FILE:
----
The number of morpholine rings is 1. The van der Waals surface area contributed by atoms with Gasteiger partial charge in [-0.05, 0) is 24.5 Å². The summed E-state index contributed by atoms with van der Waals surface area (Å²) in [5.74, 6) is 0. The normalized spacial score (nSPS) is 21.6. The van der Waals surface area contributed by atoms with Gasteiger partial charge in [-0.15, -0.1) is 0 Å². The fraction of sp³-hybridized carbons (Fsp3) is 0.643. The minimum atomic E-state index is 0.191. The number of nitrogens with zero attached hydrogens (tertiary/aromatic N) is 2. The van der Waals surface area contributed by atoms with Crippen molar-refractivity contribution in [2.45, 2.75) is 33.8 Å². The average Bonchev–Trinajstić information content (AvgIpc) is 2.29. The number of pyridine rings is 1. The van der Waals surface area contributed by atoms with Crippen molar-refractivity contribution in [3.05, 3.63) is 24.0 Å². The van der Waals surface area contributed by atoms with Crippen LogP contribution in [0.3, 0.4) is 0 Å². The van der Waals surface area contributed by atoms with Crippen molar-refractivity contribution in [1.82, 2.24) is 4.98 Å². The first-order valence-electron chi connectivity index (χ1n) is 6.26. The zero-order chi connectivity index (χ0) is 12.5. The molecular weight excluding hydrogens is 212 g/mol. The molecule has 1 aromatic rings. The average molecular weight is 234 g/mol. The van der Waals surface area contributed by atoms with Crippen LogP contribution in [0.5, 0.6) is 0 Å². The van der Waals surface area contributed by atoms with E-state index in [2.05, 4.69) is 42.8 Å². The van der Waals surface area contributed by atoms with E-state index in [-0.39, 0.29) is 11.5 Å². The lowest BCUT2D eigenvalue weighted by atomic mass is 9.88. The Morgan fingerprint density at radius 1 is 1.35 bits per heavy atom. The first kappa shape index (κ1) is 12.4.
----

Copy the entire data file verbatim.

The number of morpholine rings is 1. The van der Waals surface area contributed by atoms with Gasteiger partial charge in [-0.05, 0) is 24.5 Å². The summed E-state index contributed by atoms with van der Waals surface area (Å²) in [5.74, 6) is 0. The normalized spacial score (nSPS) is 21.6. The van der Waals surface area contributed by atoms with Gasteiger partial charge in [-0.15, -0.1) is 0 Å². The fraction of sp³-hybridized carbons (Fsp3) is 0.643. The minimum atomic E-state index is 0.191. The number of nitrogens with zero attached hydrogens (tertiary/aromatic N) is 2. The van der Waals surface area contributed by atoms with Crippen molar-refractivity contribution in [2.45, 2.75) is 33.8 Å². The average Bonchev–Trinajstić information content (AvgIpc) is 2.29. The number of pyridine rings is 1. The van der Waals surface area contributed by atoms with Crippen molar-refractivity contribution in [3.05, 3.63) is 24.0 Å². The van der Waals surface area contributed by atoms with Crippen LogP contribution in [0.3, 0.4) is 0 Å². The van der Waals surface area contributed by atoms with Crippen molar-refractivity contribution in [1.82, 2.24) is 4.98 Å². The first-order valence-electron chi connectivity index (χ1n) is 6.26. The zero-order chi connectivity index (χ0) is 12.5. The molecular weight excluding hydrogens is 212 g/mol. The molecule has 1 aromatic rings. The average molecular weight is 234 g/mol. The van der Waals surface area contributed by atoms with Crippen LogP contribution in [0.5, 0.6) is 0 Å². The van der Waals surface area contributed by atoms with E-state index in [2.05, 4.69) is 42.8 Å². The van der Waals surface area contributed by atoms with E-state index in [-0.39, 0.29) is 11.5 Å². The lowest BCUT2D eigenvalue weighted by atomic mass is 9.88. The Morgan fingerprint density at radius 1 is 1.35 bits per heavy atom. The first kappa shape index (κ1) is 12.4.